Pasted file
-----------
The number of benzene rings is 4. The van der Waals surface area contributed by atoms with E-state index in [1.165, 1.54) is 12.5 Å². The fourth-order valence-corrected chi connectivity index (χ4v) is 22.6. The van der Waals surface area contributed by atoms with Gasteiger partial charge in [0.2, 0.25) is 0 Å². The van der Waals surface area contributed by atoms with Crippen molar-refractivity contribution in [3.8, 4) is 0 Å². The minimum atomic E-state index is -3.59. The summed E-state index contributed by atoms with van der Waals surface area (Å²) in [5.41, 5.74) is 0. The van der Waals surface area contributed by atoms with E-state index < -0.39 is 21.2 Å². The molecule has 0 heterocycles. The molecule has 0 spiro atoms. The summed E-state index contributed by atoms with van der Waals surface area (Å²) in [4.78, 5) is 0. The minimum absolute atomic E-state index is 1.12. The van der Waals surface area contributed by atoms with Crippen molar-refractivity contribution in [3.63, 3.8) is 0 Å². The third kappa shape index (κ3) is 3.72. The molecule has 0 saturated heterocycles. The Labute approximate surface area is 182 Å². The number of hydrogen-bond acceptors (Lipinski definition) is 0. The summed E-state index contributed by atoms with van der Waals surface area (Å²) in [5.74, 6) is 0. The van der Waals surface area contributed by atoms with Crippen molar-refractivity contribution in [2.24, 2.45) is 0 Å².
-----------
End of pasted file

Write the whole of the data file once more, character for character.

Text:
The number of benzene rings is 4. The van der Waals surface area contributed by atoms with E-state index in [1.165, 1.54) is 12.5 Å². The fourth-order valence-corrected chi connectivity index (χ4v) is 22.6. The van der Waals surface area contributed by atoms with Gasteiger partial charge in [0.2, 0.25) is 0 Å². The van der Waals surface area contributed by atoms with Crippen molar-refractivity contribution in [3.8, 4) is 0 Å². The minimum atomic E-state index is -3.59. The summed E-state index contributed by atoms with van der Waals surface area (Å²) in [5.41, 5.74) is 0. The van der Waals surface area contributed by atoms with E-state index < -0.39 is 21.2 Å². The molecule has 0 heterocycles. The molecule has 0 spiro atoms. The summed E-state index contributed by atoms with van der Waals surface area (Å²) in [4.78, 5) is 0. The minimum absolute atomic E-state index is 1.12. The van der Waals surface area contributed by atoms with Crippen molar-refractivity contribution in [3.63, 3.8) is 0 Å². The third kappa shape index (κ3) is 3.72. The molecule has 0 saturated heterocycles. The Labute approximate surface area is 182 Å². The number of hydrogen-bond acceptors (Lipinski definition) is 0. The summed E-state index contributed by atoms with van der Waals surface area (Å²) in [5.74, 6) is 0. The van der Waals surface area contributed by atoms with Crippen molar-refractivity contribution in [2.24, 2.45) is 0 Å².